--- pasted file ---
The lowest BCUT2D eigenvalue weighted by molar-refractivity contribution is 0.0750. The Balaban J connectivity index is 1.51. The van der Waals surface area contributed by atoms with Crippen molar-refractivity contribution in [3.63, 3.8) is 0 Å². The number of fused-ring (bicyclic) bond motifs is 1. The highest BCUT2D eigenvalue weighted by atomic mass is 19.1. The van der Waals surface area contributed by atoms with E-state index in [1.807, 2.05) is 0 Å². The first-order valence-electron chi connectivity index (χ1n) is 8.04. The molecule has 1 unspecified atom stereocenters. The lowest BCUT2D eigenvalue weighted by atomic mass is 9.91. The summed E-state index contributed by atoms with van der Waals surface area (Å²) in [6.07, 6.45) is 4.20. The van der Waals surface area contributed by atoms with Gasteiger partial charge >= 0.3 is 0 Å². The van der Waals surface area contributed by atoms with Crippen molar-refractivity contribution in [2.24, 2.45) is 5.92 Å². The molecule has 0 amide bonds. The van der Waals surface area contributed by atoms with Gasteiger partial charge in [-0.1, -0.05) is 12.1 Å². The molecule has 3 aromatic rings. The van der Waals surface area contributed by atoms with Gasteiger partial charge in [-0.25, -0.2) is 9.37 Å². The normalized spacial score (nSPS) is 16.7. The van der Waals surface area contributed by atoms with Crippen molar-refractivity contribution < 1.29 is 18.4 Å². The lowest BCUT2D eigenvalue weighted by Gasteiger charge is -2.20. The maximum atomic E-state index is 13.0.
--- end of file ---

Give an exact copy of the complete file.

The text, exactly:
The lowest BCUT2D eigenvalue weighted by molar-refractivity contribution is 0.0750. The Balaban J connectivity index is 1.51. The van der Waals surface area contributed by atoms with Crippen molar-refractivity contribution in [3.63, 3.8) is 0 Å². The number of fused-ring (bicyclic) bond motifs is 1. The highest BCUT2D eigenvalue weighted by atomic mass is 19.1. The van der Waals surface area contributed by atoms with E-state index in [1.807, 2.05) is 0 Å². The first-order valence-electron chi connectivity index (χ1n) is 8.04. The molecule has 1 unspecified atom stereocenters. The lowest BCUT2D eigenvalue weighted by atomic mass is 9.91. The summed E-state index contributed by atoms with van der Waals surface area (Å²) in [6.07, 6.45) is 4.20. The van der Waals surface area contributed by atoms with Gasteiger partial charge >= 0.3 is 0 Å². The van der Waals surface area contributed by atoms with Crippen molar-refractivity contribution in [2.24, 2.45) is 5.92 Å². The molecule has 0 amide bonds. The van der Waals surface area contributed by atoms with Gasteiger partial charge in [-0.1, -0.05) is 12.1 Å². The molecule has 3 aromatic rings. The van der Waals surface area contributed by atoms with Gasteiger partial charge in [-0.25, -0.2) is 9.37 Å². The normalized spacial score (nSPS) is 16.7. The van der Waals surface area contributed by atoms with Crippen molar-refractivity contribution < 1.29 is 18.4 Å². The lowest BCUT2D eigenvalue weighted by Gasteiger charge is -2.20. The maximum atomic E-state index is 13.0.